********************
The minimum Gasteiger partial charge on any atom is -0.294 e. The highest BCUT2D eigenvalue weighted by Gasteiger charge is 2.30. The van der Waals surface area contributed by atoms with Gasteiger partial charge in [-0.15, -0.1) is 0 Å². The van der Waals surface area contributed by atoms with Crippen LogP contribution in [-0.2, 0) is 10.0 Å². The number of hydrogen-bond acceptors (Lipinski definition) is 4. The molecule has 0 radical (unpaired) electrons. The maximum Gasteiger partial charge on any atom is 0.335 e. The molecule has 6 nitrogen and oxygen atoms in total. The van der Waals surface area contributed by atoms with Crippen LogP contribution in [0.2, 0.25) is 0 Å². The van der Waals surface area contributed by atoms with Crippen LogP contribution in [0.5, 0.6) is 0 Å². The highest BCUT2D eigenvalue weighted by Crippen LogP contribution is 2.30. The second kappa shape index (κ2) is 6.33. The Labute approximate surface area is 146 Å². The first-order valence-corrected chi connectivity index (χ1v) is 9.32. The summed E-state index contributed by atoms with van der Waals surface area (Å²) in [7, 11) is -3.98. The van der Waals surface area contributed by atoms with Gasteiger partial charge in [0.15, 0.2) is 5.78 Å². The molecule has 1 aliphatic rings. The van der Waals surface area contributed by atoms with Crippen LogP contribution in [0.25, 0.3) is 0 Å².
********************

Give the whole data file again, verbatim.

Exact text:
The minimum Gasteiger partial charge on any atom is -0.294 e. The highest BCUT2D eigenvalue weighted by Gasteiger charge is 2.30. The van der Waals surface area contributed by atoms with Gasteiger partial charge in [-0.15, -0.1) is 0 Å². The van der Waals surface area contributed by atoms with Crippen LogP contribution in [-0.2, 0) is 10.0 Å². The number of hydrogen-bond acceptors (Lipinski definition) is 4. The molecule has 0 radical (unpaired) electrons. The maximum Gasteiger partial charge on any atom is 0.335 e. The molecule has 6 nitrogen and oxygen atoms in total. The van der Waals surface area contributed by atoms with Crippen LogP contribution in [0.2, 0.25) is 0 Å². The van der Waals surface area contributed by atoms with Crippen LogP contribution in [0.5, 0.6) is 0 Å². The highest BCUT2D eigenvalue weighted by Crippen LogP contribution is 2.30. The second kappa shape index (κ2) is 6.33. The Labute approximate surface area is 146 Å². The first-order valence-corrected chi connectivity index (χ1v) is 9.32. The summed E-state index contributed by atoms with van der Waals surface area (Å²) in [7, 11) is -3.98. The van der Waals surface area contributed by atoms with Gasteiger partial charge in [0.15, 0.2) is 5.78 Å². The molecule has 1 aliphatic rings. The van der Waals surface area contributed by atoms with Crippen LogP contribution in [0.25, 0.3) is 0 Å².